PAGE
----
1.03.2008

The Darjeeling Limited




Owen Wilson, Jason Schwartzman, and Adrien Brody (upside down) in The Darjeeling Limited (dir. Wes Anderson, 2007).

It's great until about halfway through: the three leads play off each other wittily, and the constraint of confining the action to the train (with a few short station stops) provides a formally pleasing compactness. Then they get kicked off and everything goes slack. Anderson feels compelled to adhere to his formula of injecting a poignant dollop of tragedy, which snuffs out the comic spark that glimmers so consistently up to that moment. From then on, the narrative flops around like a pregnant elephant. During the last half hour, the film could have ended at any of about twenty moments and it wouldn't have made a bit of difference.

5 comments:

apants said...

The luggage though, the luggage is really something.

Daniel said...

That funeral scene was gorgeous. I truly don't understand how you could have left it unaffected. What you say about the last half-hour is pretty dead-on, though. The whole thing with the mother was a particular low point.

Ed Hardy, Jr. said...

It all does sort of feel like Wes and the boys went out there expecting to find some sort of transcendence and then had to fake it when there was nothing there, doesn't it?

And:

Is it possible that the film could be critiquing the ugly American without even realizing it? As somebody said in that Film Comment essay reprinted in the Criterion ROYAL TENENBAUMS linernotes, Wes has always included discussions of class in his films, usually represented by the Owen Wilson character. But in DARJEELING, Owen is the richest and--in a way--most artificial of the brothers and the personification of the lower class is spread out among the whole of India, which the boys trample with their faked reverence. As I watched it, the filmmakers felt complicit with the characters, and I was a bit nauseated. But everything about this film feels different in retrospect.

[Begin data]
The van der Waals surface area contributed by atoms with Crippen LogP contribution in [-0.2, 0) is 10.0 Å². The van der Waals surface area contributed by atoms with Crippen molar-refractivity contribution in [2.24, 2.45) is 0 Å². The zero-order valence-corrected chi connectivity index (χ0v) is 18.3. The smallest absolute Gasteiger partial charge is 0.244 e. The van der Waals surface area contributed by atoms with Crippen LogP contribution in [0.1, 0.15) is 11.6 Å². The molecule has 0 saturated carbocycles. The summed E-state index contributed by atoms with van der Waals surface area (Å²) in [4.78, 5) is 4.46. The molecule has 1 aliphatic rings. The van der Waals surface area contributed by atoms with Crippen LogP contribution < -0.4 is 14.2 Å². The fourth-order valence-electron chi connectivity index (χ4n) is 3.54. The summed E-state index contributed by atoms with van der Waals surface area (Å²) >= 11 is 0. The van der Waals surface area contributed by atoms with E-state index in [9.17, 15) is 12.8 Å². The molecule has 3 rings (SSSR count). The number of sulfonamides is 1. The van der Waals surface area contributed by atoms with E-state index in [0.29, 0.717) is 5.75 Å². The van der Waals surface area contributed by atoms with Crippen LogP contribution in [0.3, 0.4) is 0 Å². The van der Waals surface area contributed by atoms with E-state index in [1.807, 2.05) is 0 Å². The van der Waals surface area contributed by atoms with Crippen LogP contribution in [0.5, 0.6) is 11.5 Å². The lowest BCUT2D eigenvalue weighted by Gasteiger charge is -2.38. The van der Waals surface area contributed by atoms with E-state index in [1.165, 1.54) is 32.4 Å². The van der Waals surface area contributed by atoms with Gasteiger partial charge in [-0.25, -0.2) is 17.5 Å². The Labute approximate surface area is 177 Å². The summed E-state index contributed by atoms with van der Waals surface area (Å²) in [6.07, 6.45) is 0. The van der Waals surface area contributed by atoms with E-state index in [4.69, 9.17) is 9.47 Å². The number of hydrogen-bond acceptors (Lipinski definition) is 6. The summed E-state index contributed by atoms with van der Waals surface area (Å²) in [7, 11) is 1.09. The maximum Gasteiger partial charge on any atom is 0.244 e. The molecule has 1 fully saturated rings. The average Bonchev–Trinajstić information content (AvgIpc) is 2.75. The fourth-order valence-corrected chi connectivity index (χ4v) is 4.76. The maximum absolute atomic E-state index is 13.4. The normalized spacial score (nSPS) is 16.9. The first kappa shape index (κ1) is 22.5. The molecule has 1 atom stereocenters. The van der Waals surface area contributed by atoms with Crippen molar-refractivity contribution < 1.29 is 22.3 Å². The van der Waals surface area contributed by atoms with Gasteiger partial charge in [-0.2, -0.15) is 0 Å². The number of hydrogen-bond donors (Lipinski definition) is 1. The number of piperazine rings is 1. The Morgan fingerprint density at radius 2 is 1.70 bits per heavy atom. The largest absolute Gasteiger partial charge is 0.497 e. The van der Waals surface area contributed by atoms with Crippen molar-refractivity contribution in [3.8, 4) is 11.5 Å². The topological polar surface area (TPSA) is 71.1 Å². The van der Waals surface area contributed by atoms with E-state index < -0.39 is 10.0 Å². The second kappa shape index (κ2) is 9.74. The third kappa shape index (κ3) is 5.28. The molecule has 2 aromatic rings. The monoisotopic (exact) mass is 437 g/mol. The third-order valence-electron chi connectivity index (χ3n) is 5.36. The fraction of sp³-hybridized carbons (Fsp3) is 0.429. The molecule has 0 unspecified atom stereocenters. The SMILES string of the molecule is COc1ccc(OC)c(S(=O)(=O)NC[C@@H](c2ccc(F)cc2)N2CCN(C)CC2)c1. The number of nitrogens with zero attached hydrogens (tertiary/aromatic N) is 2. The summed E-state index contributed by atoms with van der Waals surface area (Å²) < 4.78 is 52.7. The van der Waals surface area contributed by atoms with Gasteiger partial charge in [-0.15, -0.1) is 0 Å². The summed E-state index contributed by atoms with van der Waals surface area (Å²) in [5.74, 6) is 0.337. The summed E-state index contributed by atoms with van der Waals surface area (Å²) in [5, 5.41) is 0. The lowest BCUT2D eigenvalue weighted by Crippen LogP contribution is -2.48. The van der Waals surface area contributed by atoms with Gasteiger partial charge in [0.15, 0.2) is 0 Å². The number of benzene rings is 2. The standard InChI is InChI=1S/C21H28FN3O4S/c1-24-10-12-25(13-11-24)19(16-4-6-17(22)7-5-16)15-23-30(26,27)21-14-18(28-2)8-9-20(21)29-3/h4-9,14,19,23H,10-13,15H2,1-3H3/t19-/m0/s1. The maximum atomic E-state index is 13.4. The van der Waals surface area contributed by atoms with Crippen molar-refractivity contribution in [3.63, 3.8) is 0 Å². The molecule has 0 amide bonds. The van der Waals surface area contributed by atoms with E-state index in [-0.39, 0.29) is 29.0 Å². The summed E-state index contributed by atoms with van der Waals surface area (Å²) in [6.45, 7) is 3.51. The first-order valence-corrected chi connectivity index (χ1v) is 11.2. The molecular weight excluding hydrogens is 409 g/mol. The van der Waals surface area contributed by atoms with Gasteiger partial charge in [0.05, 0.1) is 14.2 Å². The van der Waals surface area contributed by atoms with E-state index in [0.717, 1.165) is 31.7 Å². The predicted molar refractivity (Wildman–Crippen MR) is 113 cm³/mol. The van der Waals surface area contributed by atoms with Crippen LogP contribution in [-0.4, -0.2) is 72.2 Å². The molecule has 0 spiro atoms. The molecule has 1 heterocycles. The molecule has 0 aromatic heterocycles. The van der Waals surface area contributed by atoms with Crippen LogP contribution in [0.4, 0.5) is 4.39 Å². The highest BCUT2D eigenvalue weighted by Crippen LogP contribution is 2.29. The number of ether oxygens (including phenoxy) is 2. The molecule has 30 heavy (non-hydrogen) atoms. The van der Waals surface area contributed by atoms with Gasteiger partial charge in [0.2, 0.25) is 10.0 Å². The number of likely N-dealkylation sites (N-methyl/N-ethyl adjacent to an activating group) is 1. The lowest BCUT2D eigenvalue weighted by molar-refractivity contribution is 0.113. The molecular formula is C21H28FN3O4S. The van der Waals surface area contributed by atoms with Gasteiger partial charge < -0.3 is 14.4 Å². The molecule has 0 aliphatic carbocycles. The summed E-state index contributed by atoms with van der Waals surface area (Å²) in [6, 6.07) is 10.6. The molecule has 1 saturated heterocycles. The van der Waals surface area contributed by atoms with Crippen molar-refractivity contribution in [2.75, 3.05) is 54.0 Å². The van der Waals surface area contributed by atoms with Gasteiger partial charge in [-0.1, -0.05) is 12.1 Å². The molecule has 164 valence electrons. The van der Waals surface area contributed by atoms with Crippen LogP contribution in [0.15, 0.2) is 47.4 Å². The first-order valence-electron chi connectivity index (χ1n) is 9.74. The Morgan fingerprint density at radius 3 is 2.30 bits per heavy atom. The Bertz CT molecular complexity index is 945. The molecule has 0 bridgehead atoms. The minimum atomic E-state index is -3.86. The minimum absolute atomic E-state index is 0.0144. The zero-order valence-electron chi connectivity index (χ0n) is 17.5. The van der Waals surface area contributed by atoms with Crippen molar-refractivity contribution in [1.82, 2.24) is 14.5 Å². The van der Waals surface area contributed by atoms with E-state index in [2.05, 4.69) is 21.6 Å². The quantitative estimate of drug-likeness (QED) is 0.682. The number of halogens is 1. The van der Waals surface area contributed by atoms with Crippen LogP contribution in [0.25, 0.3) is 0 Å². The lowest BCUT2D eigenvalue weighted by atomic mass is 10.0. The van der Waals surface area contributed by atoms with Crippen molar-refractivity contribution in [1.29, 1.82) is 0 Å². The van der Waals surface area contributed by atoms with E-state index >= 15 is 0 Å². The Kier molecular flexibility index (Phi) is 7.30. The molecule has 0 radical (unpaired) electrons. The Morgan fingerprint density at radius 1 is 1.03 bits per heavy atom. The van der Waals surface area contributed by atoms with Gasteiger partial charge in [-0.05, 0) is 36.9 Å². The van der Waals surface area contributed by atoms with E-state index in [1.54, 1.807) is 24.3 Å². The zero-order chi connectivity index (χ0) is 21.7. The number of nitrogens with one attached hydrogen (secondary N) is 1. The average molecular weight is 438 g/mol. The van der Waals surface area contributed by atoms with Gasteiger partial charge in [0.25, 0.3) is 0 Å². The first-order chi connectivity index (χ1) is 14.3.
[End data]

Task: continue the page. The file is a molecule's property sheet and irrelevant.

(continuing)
K. Silem Mohammad said...

Ed, I think your reevaluation was correct: Anderson is going for a satiric critique of the American penchant for shallow, exoticized "spirituality." But I still share your initial reaction: the filmmakers are complicit in the sense that the satire is watered down by excessive lyrical gentleness and trivialization. Isn't it cute, our boys out there acting like typical western fools? Aren't they endearing as they continue our heritage of exploitation and arrogance?

kyle said...

"Isn't it cute, our boys out there acting like typical western fools? Aren't they endearing as they continue our heritage of exploitation and arrogance?"

but that's just it, isn't it? yes. yes they are. damn them.